I saw the below sentence from LSAT and I can't parse out the grammar of the first clause.

Fur color is in large measure hereditary, for black cats are more likely than others to have black kittens.

According to the MW dictionary, "hereditary" is an adjective; how come an adjective can follow a noun and modifies it at the same time?

Please help explain this sentence.

1 Answer 1


Let's divide this sentence up a little.

Fur colour is hereditary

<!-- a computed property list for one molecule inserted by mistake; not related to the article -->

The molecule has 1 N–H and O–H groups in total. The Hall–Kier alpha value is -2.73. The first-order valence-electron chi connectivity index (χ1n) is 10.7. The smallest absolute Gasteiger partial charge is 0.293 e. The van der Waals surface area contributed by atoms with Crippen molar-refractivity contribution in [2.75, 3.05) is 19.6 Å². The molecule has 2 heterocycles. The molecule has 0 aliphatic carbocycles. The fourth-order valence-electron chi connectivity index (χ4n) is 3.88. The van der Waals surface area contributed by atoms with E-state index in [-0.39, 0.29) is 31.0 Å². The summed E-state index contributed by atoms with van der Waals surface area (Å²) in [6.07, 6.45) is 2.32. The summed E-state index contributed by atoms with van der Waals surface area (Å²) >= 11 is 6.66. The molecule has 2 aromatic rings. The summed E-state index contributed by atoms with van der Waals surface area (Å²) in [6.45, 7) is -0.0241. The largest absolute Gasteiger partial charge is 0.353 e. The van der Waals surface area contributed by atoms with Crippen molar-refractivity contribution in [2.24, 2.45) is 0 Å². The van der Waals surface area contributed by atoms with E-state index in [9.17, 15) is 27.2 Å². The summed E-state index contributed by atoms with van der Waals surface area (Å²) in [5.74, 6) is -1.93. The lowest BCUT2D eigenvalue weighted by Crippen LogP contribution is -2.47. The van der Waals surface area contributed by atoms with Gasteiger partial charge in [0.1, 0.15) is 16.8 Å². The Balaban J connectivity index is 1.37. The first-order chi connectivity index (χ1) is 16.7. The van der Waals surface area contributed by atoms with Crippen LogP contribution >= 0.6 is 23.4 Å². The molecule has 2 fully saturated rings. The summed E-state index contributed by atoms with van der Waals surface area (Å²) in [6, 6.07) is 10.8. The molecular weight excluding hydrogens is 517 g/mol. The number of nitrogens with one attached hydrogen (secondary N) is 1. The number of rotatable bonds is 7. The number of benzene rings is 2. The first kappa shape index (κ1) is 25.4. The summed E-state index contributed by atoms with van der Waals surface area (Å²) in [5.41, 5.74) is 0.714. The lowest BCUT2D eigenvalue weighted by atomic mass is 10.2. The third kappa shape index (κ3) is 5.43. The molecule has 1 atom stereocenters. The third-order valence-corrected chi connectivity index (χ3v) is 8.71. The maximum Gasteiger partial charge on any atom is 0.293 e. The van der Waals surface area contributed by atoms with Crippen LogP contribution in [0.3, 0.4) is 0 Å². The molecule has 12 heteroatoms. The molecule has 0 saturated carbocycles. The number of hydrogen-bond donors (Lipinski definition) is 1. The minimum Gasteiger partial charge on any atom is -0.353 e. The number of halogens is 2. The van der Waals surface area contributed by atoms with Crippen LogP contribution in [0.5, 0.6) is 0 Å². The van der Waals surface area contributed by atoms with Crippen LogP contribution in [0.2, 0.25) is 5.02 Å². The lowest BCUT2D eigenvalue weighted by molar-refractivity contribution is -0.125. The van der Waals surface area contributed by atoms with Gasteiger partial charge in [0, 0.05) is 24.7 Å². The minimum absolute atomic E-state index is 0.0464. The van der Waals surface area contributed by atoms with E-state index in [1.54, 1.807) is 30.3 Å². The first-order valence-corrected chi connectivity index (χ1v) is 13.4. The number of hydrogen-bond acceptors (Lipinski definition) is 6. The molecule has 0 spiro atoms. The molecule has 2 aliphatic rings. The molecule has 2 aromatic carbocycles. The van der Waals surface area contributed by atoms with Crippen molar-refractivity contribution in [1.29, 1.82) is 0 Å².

This is the same as saying

The cat is black

We can add an adverb in front of an adjective:

Fur colour is usually hereditary

We can make an adverb phrase in various ways: one way is to start with a preposition

under normal circumstances
to some extent
from my perspective
in large measure

So, we can put this adverb phrase into your sentence

Fur colour is in large measure hereditary

in large measure is an adverbal phrase of degree, and is a somewhat formal way of saying to a great extent... similar to mostly.

Check the examples in the Cambridge Dictionary for measure with the noun meaning amount.

You must log in to answer this question.

Not the answer you're looking for? Browse other questions tagged .